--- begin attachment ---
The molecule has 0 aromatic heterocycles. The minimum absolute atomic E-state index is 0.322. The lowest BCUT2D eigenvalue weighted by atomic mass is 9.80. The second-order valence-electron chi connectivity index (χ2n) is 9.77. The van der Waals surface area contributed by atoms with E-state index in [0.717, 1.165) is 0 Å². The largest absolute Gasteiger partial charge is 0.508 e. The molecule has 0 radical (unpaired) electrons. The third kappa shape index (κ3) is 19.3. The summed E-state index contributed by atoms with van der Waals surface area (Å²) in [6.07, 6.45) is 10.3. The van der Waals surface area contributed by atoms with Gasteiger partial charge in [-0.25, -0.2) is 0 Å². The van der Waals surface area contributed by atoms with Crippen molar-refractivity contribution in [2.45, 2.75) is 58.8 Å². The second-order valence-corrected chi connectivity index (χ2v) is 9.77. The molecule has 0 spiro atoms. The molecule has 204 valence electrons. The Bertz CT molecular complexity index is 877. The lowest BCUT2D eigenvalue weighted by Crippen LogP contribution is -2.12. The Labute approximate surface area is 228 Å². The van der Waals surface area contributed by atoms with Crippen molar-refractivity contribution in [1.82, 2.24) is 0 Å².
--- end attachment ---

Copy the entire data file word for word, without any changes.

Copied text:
The molecule has 0 aromatic heterocycles. The minimum absolute atomic E-state index is 0.322. The lowest BCUT2D eigenvalue weighted by atomic mass is 9.80. The second-order valence-electron chi connectivity index (χ2n) is 9.77. The van der Waals surface area contributed by atoms with E-state index in [0.717, 1.165) is 0 Å². The largest absolute Gasteiger partial charge is 0.508 e. The molecule has 0 radical (unpaired) electrons. The third kappa shape index (κ3) is 19.3. The summed E-state index contributed by atoms with van der Waals surface area (Å²) in [6.07, 6.45) is 10.3. The van der Waals surface area contributed by atoms with Gasteiger partial charge in [-0.25, -0.2) is 0 Å². The van der Waals surface area contributed by atoms with Crippen molar-refractivity contribution in [2.45, 2.75) is 58.8 Å². The second-order valence-corrected chi connectivity index (χ2v) is 9.77. The molecule has 0 spiro atoms. The molecule has 204 valence electrons. The Bertz CT molecular complexity index is 877. The lowest BCUT2D eigenvalue weighted by Crippen LogP contribution is -2.12. The Labute approximate surface area is 228 Å². The van der Waals surface area contributed by atoms with Crippen molar-refractivity contribution in [1.82, 2.24) is 0 Å².